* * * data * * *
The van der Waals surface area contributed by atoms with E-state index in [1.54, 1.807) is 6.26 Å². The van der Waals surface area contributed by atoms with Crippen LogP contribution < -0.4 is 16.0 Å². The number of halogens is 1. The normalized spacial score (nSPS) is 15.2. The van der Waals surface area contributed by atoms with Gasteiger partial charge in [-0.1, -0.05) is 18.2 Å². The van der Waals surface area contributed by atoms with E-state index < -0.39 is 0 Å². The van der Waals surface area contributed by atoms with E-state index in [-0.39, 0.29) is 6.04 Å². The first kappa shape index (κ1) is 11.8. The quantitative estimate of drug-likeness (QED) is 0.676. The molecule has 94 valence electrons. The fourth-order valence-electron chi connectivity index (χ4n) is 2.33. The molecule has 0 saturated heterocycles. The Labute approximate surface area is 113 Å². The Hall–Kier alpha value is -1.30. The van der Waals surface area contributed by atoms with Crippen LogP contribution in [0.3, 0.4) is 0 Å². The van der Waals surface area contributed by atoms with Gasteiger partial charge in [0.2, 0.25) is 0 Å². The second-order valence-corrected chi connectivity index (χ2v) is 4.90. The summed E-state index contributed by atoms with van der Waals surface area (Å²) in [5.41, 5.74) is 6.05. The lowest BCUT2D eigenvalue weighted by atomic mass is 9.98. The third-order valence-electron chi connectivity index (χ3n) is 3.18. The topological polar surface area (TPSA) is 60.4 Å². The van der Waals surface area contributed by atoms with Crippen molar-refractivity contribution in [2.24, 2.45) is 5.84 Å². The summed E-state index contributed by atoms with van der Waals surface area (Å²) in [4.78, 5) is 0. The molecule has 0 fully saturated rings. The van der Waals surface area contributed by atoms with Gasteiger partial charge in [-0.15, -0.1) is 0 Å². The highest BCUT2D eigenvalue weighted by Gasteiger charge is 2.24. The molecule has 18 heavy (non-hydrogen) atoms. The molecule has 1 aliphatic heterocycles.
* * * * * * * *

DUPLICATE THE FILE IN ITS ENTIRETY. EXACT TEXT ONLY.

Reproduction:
The van der Waals surface area contributed by atoms with E-state index in [1.54, 1.807) is 6.26 Å². The van der Waals surface area contributed by atoms with Crippen LogP contribution < -0.4 is 16.0 Å². The number of halogens is 1. The normalized spacial score (nSPS) is 15.2. The van der Waals surface area contributed by atoms with Gasteiger partial charge in [-0.1, -0.05) is 18.2 Å². The van der Waals surface area contributed by atoms with E-state index < -0.39 is 0 Å². The van der Waals surface area contributed by atoms with E-state index in [-0.39, 0.29) is 6.04 Å². The first kappa shape index (κ1) is 11.8. The quantitative estimate of drug-likeness (QED) is 0.676. The molecule has 94 valence electrons. The fourth-order valence-electron chi connectivity index (χ4n) is 2.33. The molecule has 0 saturated heterocycles. The Labute approximate surface area is 113 Å². The Hall–Kier alpha value is -1.30. The van der Waals surface area contributed by atoms with Crippen LogP contribution in [0.3, 0.4) is 0 Å². The van der Waals surface area contributed by atoms with Gasteiger partial charge in [0.2, 0.25) is 0 Å². The second-order valence-corrected chi connectivity index (χ2v) is 4.90. The summed E-state index contributed by atoms with van der Waals surface area (Å²) in [5.41, 5.74) is 6.05. The lowest BCUT2D eigenvalue weighted by atomic mass is 9.98. The third-order valence-electron chi connectivity index (χ3n) is 3.18. The topological polar surface area (TPSA) is 60.4 Å². The van der Waals surface area contributed by atoms with Crippen molar-refractivity contribution in [2.24, 2.45) is 5.84 Å². The summed E-state index contributed by atoms with van der Waals surface area (Å²) in [4.78, 5) is 0. The molecule has 0 fully saturated rings. The van der Waals surface area contributed by atoms with Gasteiger partial charge in [-0.15, -0.1) is 0 Å². The highest BCUT2D eigenvalue weighted by Gasteiger charge is 2.24. The molecule has 18 heavy (non-hydrogen) atoms. The molecule has 1 aliphatic heterocycles.